As William’s focus is torn between all these different cases, disaster strikes when a young female undercover officer under his command falls for Summers.  As William and his team attempt to discover just how compromised their investigation is, the young Detective Inspector finds himself under attack from all sides as enemies, both old and new, attempt to bring him down.  Can William continue his crusade to bring justice to London’s streets, or will he face the horrible realisation that more of his fellow officers are willing to turn a blind eye than he first suspected?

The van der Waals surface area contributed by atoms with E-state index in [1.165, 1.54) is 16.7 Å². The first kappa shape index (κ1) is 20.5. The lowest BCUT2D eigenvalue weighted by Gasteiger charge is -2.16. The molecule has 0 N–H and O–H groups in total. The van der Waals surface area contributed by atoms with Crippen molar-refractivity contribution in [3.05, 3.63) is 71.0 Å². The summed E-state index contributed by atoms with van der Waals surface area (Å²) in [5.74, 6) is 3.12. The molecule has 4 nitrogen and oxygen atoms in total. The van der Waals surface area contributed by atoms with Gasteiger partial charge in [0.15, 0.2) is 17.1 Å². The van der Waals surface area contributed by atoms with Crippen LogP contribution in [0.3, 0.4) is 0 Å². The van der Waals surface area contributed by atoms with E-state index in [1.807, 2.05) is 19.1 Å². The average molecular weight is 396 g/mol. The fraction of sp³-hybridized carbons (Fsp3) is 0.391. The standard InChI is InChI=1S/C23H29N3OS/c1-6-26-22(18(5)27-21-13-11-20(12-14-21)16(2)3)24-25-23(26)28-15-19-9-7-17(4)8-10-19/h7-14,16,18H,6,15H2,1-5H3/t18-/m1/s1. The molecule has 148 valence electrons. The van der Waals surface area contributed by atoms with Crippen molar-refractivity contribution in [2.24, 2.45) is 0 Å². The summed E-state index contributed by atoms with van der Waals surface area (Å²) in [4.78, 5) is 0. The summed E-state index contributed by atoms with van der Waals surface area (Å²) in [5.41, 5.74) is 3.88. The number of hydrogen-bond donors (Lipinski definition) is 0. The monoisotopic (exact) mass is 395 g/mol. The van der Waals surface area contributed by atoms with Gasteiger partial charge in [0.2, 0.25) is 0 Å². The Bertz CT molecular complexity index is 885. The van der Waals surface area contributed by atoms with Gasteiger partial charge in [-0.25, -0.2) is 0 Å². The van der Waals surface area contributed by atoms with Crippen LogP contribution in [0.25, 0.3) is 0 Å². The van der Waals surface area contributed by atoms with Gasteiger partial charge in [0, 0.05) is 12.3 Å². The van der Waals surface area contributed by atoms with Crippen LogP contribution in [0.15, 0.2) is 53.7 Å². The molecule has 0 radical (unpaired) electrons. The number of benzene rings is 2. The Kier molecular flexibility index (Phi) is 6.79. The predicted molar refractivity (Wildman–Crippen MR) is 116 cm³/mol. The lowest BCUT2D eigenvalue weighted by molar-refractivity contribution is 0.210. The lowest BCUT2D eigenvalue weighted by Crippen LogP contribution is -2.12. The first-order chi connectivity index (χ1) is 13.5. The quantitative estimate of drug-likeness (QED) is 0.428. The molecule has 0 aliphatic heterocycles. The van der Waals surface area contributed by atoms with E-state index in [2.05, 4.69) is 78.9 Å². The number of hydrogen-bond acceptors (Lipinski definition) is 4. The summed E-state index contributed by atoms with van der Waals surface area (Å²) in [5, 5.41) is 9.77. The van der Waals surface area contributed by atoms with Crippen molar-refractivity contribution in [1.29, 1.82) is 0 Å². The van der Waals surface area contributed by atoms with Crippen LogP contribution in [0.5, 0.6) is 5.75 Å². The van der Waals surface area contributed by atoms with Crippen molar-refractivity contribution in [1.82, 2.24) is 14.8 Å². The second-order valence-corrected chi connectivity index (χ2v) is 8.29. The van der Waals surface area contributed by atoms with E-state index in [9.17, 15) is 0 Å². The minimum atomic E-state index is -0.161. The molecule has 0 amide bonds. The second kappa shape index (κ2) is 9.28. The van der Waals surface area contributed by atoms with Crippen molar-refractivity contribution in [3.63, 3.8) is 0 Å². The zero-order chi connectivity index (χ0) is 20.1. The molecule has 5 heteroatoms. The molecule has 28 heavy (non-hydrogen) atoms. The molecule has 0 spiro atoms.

This was another fantastic novel from Jeffrey Archer, who has done an amazing job continuing the exciting and compelling adventures of William Warwick.  Archer is an intriguing figure who has written a number of amazing crime and historical fiction novels over the last few years, such as his iconic Clifton Chronicles.  I have been rather enjoying several of Archer’s recent novels, including the very clever Sliding Doors-esque novel, Heads You Win.  His latest series, the William Warwick books, follow the adventures of the titular protagonist, who was first introduced as a fictional detective created by one of the characters in the Clifton Chronicles.  The first two novels in this clever crime series, Nothing Ventured and Hidden and Plain Sight, were both awesome reads, and I was quite excited when I received Turn a Blind Eye a few weeks ago.  Turn a Blind Eye ended up being quite an impressive read, and I really enjoyed the compelling and fast-paced story.